Faith schools waive church attendance requirements

Faith schools are amending requirements for prospective pupils to have attended places of worship in the wake of Covid-19 disruption. 

Last week, the Office of the Schools Adjudicator (OSA) approved a modification put forward by the governing body of Lowdham Church of England primary, in Nottinghamshire, to remove the need for pupils to have attended church for the 12 months before their application. 

Instead arrangements will only apply to “the period when the church or alternative premises have been available for public worship”.

It is a move that seems to have been repeated at schools across the country, but critics warn it is “absurd and unfair to use that criterion to assess children’s suitability for school admission in the first place”.

The OSA determination explains that under normal circumstances “where the school is oversubscribed, priority may be given on the basis of faith” and that the school’s arrangements “take account of attendance in places of worship”. 

The Lowdham school’s oversubscription criteria specified a prospective pupil would need to have attended church at least once a month for the previous year to qualify as a “regular worshipper”. They also needed a reference from a member of the clergy. 

However the OSA said it was “beyond question” that Covid-19 represented a major change in circumstances and therefore agreed to amend the measurement to only apply “to the period when the church or alternative premises have been available for public worship”.

Places of worship were closed in March during the first lockdown.  

Under the new lockdown restrictions, which came into force this month, places of worship can open in certain circumstance such as individual prayer, filming an act of worship, or childcare and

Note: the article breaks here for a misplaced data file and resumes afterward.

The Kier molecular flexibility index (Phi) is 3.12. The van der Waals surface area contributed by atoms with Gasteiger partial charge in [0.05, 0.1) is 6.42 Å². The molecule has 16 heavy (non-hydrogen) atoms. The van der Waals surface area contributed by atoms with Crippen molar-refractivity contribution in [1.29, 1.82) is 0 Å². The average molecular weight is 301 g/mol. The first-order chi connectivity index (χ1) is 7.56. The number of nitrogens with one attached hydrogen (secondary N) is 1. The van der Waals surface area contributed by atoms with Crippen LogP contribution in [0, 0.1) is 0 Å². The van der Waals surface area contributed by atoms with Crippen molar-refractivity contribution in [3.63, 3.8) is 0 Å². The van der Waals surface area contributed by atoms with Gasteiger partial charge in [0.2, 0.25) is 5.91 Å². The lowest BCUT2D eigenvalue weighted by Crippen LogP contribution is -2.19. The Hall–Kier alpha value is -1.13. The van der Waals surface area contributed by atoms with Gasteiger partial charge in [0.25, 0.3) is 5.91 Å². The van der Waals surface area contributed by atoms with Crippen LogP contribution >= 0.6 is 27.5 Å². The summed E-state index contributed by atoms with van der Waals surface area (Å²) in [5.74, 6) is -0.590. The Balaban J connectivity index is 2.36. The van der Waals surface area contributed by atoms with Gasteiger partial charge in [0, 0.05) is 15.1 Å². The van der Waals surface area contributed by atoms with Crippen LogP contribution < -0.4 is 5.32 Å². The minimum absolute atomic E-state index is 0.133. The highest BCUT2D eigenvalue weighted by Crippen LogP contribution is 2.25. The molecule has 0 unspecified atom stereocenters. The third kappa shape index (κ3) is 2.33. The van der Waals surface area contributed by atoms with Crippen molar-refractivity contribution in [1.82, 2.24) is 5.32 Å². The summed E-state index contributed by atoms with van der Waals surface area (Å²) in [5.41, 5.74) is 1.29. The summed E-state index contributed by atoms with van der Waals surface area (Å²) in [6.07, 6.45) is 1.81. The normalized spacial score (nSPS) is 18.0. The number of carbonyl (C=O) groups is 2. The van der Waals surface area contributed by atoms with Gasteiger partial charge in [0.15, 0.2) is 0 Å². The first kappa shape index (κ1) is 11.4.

Government guidance has acknowledged such spaces play a key role in bringing communities together, but warns “their communal nature also makes them places that are vulnerable to the spread of coronavirus”.

Penny Harvey, the schools admissions adviser at the London Diocesan Board for Schools (LDBS), said many schools had amended their admission rules, including a number of the 163 schools under her board’s umbrella. 

It was agreed schools could go through the diocese to contact the OSA to “vary their admission policies in light of the pandemic”. 

As with Lowdham school, attendance had not been removed from policies, but caveated to reflect the impact of Covid. 

Huw Thomas, the director of education at the Diocese of Sheffield, confirmed that most of its 39 schools had also amended their criteria.  

It follows guidance published by the Department for Education for faith schools in July that “some admission authorities may need to seek a variation to their admission arrangements to ensure parents are clear on what they need to do to meet the relevant criteria”.

Geoff Barton, the general secretary of the Association of School and College Leaders, said it would not expect Covid to greatly affect admissions codes, “but it would seem prudent and sensible to make minor adjustments” in light of the pandemic. 

However, Alastair Lichten, the head of education at the National Secular Society, said the requirement should be removed altogether as the closures had “made it even more complicated and unworkable to base admissions policies on attendance at places of worship”.

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  1. John Dowdle

    Religion-based discrimination against children being admitted to state-funded schools should be made illegal.
    All taxpayers – whether parents or not – contribute the bulk of funding for state schools.
    I am certain that the vast majority of taxpayers would support a policy of equal access for ALL children to ALL state-funded schools.

    • Mark Watson

      Whilst I can understand where you come from, and agree that almost all ongoing funding comes from the state for maintained schools and academies, the background history to most church schools is that the church (mainly the CofE or RC) donated the land and buildings to the school rather than the public sector. In most instances the Church (in various guises) still owns the land and buildings. It’s therefore not possible to cut them out of the process without their agreement.

      The only way to guarantee being able to move on from religion having a part to play in school life, unless the Church agrees to bow out, is if the Government builds new schools on public sector land to replace Church schools. From a quick google it looks like they’d have to build 7,000 new schools (4,700 CofE schools and 2,300 Catholic schools). I would suggest that’s not going to be possible.